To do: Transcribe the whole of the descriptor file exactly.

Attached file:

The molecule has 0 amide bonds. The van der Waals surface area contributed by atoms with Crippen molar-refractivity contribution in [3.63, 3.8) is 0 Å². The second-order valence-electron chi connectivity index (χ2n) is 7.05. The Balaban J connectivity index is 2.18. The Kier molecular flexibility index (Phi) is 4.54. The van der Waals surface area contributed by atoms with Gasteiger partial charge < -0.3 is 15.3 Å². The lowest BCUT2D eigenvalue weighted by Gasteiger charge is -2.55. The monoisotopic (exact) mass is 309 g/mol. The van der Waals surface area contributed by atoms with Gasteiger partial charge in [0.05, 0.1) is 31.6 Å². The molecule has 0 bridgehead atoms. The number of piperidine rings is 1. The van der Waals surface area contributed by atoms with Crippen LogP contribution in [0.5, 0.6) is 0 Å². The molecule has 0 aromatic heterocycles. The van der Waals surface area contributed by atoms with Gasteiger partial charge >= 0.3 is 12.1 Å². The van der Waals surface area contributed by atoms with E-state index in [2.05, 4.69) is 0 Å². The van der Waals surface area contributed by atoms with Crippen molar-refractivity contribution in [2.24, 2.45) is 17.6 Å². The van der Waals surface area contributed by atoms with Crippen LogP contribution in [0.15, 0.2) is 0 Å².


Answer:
The molecule has 0 amide bonds. The van der Waals surface area contributed by atoms with Crippen molar-refractivity contribution in [3.63, 3.8) is 0 Å². The second-order valence-electron chi connectivity index (χ2n) is 7.05. The Balaban J connectivity index is 2.18. The Kier molecular flexibility index (Phi) is 4.54. The van der Waals surface area contributed by atoms with Gasteiger partial charge < -0.3 is 15.3 Å². The lowest BCUT2D eigenvalue weighted by Gasteiger charge is -2.55. The monoisotopic (exact) mass is 309 g/mol. The van der Waals surface area contributed by atoms with Gasteiger partial charge in [0.05, 0.1) is 31.6 Å². The molecule has 0 bridgehead atoms. The number of piperidine rings is 1. The van der Waals surface area contributed by atoms with Crippen LogP contribution in [0.5, 0.6) is 0 Å². The molecule has 0 aromatic heterocycles. The van der Waals surface area contributed by atoms with Gasteiger partial charge >= 0.3 is 12.1 Å². The van der Waals surface area contributed by atoms with E-state index in [2.05, 4.69) is 0 Å². The van der Waals surface area contributed by atoms with Crippen molar-refractivity contribution in [2.24, 2.45) is 17.6 Å². The van der Waals surface area contributed by atoms with Crippen LogP contribution in [0.15, 0.2) is 0 Å².